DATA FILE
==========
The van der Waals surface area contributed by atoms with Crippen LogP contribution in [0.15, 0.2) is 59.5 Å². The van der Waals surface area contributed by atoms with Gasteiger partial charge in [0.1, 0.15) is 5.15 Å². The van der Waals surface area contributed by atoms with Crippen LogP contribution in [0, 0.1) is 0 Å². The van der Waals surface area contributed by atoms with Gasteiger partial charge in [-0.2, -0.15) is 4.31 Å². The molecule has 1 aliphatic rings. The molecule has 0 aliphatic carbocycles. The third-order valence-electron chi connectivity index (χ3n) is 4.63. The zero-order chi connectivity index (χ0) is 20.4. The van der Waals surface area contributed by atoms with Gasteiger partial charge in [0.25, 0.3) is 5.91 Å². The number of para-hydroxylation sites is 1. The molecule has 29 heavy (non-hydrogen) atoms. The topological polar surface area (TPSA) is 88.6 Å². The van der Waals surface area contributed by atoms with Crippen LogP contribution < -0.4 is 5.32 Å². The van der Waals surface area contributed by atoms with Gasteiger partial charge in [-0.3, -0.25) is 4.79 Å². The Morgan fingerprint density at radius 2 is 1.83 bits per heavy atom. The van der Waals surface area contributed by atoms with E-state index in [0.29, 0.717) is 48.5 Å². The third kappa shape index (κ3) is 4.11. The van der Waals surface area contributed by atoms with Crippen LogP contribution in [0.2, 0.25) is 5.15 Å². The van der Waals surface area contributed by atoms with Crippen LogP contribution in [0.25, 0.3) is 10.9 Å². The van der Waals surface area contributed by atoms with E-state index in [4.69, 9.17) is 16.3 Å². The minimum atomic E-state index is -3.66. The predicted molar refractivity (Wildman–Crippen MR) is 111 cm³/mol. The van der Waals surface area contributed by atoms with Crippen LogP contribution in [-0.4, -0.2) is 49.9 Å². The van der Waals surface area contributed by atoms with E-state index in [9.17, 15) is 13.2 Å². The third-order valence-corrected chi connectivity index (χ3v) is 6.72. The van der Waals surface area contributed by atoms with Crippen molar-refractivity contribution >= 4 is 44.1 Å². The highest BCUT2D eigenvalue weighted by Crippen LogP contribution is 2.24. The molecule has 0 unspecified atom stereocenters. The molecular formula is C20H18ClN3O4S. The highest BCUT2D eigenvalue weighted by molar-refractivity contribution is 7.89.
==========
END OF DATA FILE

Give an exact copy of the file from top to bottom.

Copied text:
The van der Waals surface area contributed by atoms with Crippen LogP contribution in [0.15, 0.2) is 59.5 Å². The van der Waals surface area contributed by atoms with Gasteiger partial charge in [0.1, 0.15) is 5.15 Å². The van der Waals surface area contributed by atoms with Crippen LogP contribution in [0, 0.1) is 0 Å². The van der Waals surface area contributed by atoms with Gasteiger partial charge in [-0.2, -0.15) is 4.31 Å². The molecule has 1 aliphatic rings. The molecule has 0 aliphatic carbocycles. The third-order valence-electron chi connectivity index (χ3n) is 4.63. The zero-order chi connectivity index (χ0) is 20.4. The van der Waals surface area contributed by atoms with Gasteiger partial charge in [0.25, 0.3) is 5.91 Å². The number of para-hydroxylation sites is 1. The molecule has 29 heavy (non-hydrogen) atoms. The topological polar surface area (TPSA) is 88.6 Å². The van der Waals surface area contributed by atoms with Crippen LogP contribution < -0.4 is 5.32 Å². The van der Waals surface area contributed by atoms with Gasteiger partial charge in [-0.3, -0.25) is 4.79 Å². The Morgan fingerprint density at radius 2 is 1.83 bits per heavy atom. The van der Waals surface area contributed by atoms with E-state index in [0.29, 0.717) is 48.5 Å². The third kappa shape index (κ3) is 4.11. The van der Waals surface area contributed by atoms with Crippen LogP contribution in [0.2, 0.25) is 5.15 Å². The van der Waals surface area contributed by atoms with Crippen LogP contribution in [0.25, 0.3) is 10.9 Å². The van der Waals surface area contributed by atoms with E-state index in [4.69, 9.17) is 16.3 Å². The minimum atomic E-state index is -3.66. The predicted molar refractivity (Wildman–Crippen MR) is 111 cm³/mol. The van der Waals surface area contributed by atoms with Crippen LogP contribution in [-0.4, -0.2) is 49.9 Å². The van der Waals surface area contributed by atoms with E-state index in [9.17, 15) is 13.2 Å². The third-order valence-corrected chi connectivity index (χ3v) is 6.72. The van der Waals surface area contributed by atoms with Crippen molar-refractivity contribution >= 4 is 44.1 Å². The highest BCUT2D eigenvalue weighted by Crippen LogP contribution is 2.24. The molecule has 0 unspecified atom stereocenters. The molecular formula is C20H18ClN3O4S. The highest BCUT2D eigenvalue weighted by molar-refractivity contribution is 7.89.